New Jersey Gov. Chris Christie (R) wasn't actually on trial in the Bridgegate case, which ended Friday with the conviction of two of Christie's former top aides. But he'll be hit with a penalty regardless: The former presidential candidate is now and forever officially tainted with that traffic-jammed week on the George Washington Bridge.
And the conviction of Bill Baroni and Bridget Kelly for their roles in closing lanes on one of the world's busiest bridges for five days in 2013 to punish a local mayor will cloud whatever Christie's already-gloomy political future holds.
It's not inconceivable that Christie would spend the year he has left in the governor's office under impeachment proceedings by the Democratic state legislature, said Brigid Harrison, a political science and law professor at Montclair State University. Even if Republican Donald Trump were to win the White House and Christie — now the head of Trump's transition team — escapes New Jersey for a high-profile job in D.C., Bridgegate would follow him down I-95.
Would President Trump really want to make Christie his chief of staff after these convictions? If Trump appointed Christie to be, say, his attorney general, would the Senate want to confirm him? Everywhere Christie goes, he's been trailed by this case. And that was before his own staff members were convicted of crimes.
“It taints his legacy,” Harrison said. “No one will be able to think about Gov. Christie's tenure in office without having it be colored by these convictions.”
It also gets more difficult for the average person to believe that Christie had nothing to do with Bridgegate. When the jury found Baroni and Kelly guilty on all counts, they appeared to also implicitly doubt Christie's narrative that he knew nothing about it.
Kelly and Baroni's defense tried to pitch them as Christie's scapegoats. Prosecutors described both as the governor's “loyal lieutenants” intent on helping their boss run for president. In either version, Christie is an active part of the narrative.
“I think the evidence presented raises the question of whether state resources were broadly used as a tool to advance Gov. Christie's presidential bid,” Harrison said.
Christie's job approval ratings were already at their lowest point ever. A Fairleigh Dickinson University PublicMind poll released in mid-October found just 21 percent of residents approved of the job he was doing, down from 26 percent in June. And more than half of voters — 52 percent — said there was “sufficient proof” that Christie was aware of the lane closures and didn't try to stop them.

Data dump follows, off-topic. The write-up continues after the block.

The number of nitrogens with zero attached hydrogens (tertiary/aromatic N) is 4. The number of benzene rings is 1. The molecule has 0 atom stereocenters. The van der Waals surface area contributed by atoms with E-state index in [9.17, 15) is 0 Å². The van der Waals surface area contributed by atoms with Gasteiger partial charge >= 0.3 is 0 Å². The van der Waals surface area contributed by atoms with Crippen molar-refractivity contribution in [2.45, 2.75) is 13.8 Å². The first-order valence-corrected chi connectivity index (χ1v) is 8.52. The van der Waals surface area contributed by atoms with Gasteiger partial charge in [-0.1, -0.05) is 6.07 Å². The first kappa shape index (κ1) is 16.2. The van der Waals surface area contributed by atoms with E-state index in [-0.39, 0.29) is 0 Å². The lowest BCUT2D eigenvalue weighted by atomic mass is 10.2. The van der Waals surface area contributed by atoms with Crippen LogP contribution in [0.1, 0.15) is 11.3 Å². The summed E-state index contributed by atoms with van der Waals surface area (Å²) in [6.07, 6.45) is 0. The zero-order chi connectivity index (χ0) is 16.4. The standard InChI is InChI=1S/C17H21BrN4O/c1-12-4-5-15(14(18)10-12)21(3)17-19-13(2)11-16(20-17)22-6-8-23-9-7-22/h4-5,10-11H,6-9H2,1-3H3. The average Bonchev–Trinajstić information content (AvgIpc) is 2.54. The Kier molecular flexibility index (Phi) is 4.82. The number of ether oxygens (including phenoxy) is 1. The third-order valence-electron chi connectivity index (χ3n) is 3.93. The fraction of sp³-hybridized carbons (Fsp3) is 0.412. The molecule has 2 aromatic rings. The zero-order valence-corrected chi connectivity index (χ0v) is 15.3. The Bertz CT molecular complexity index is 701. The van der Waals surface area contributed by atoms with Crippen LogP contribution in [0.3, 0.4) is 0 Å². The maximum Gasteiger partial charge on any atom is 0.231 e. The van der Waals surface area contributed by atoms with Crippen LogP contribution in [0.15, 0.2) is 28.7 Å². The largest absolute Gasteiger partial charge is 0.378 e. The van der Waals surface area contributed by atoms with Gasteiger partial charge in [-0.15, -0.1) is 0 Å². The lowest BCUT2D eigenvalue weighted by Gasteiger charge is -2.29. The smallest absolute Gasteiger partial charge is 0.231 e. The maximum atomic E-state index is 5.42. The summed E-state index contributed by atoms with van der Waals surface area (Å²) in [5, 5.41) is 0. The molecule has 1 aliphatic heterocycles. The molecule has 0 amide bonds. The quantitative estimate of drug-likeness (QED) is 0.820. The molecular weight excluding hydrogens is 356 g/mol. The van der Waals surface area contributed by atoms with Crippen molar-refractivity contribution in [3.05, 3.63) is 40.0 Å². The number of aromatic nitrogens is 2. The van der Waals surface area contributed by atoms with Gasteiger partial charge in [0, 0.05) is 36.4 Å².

In the wake of the trial, Christie stuck to his own narrative: He was just an innocent bystander. “Like so many people in New Jersey, I'm saddened by this case and I'm saddened about the choices made by Bill Baroni, Bridget Kelly and David Wildstein. Today's verdict does not change this for me.” He added: “I had no knowledge prior to or during these lane realignments.”
(Wildstein is a GOP operative who said he orchestrated the whole thing and pleaded guilty, testifying in the trial that Kelly and Baroni helped him out. NJ.com has a solid roundup of it all.)
We've already witnessed Bridgegate's power to drag down Christie's once skyrocketing career.
After his resounding reelection in 2014, it was all but assured he would be running for president in 2016. But Bridgegate became the drama he simply couldn't shake. When he launched his campaign for president in spring 2015, he would be asked about it while campaigning in places like New Hampshire. Trump even attacked him for it during the primaries:
Christie, of course, dropped out of the race after losing New Hampshire, then promptly endorsed Trump.
And Trump embraced Christie. But as the trial pointed more and more fingers at Christie, Trump has appeared less and less keen on the governor. The New York Post reported this week that Trump briefly asked Christie to be his running mate, then rescinded it because he and his advisers thought Bridgegate would be too toxic.
In an interview Friday with Fox News's Bret Baier, Trump was asked whether he still has confidence in Christie. Trump's reply: “Well, I have great confidence in him. I have not been following the trial. I don't know really.” He added. “It'll be interesting to see what happens. But I do like him very much, and I do have confidence in him, and I hope it all works out well for him.” In other words, Trump is standing behind Christie. Way behind him.
The state legislature might not necessarily want to impeach Christie, said Harrison — the governor's term ends in 2017, and it'd be much easier for Democrats to run against his legacy than the lieutenant governor's — but they may have no choice given how completely a jury just rejected some of Christie's closest confidants, and the public pressure that may follow that news.
Here's NJ.com editorial page editor Tom Moran in a recent column previewing an argument for impeachment proceedings:
Bridgegate is Christie's white whale, the beast that keeps coming back to take another bite. It was a key reason he lost his campaign for president, and it began his descent in New Jersey. He has paid a steep price. Still, it drives me nuts that he's never been forced to answer questions on this, under oath, and in public.
The legislature could make that happen. And this trial has provided a road map. Bring on the five witnesses who contradicted the governor, and then bring him in.
In the court of law, Christie's record is clean. But in the court of public opinion, he may have already been convicted.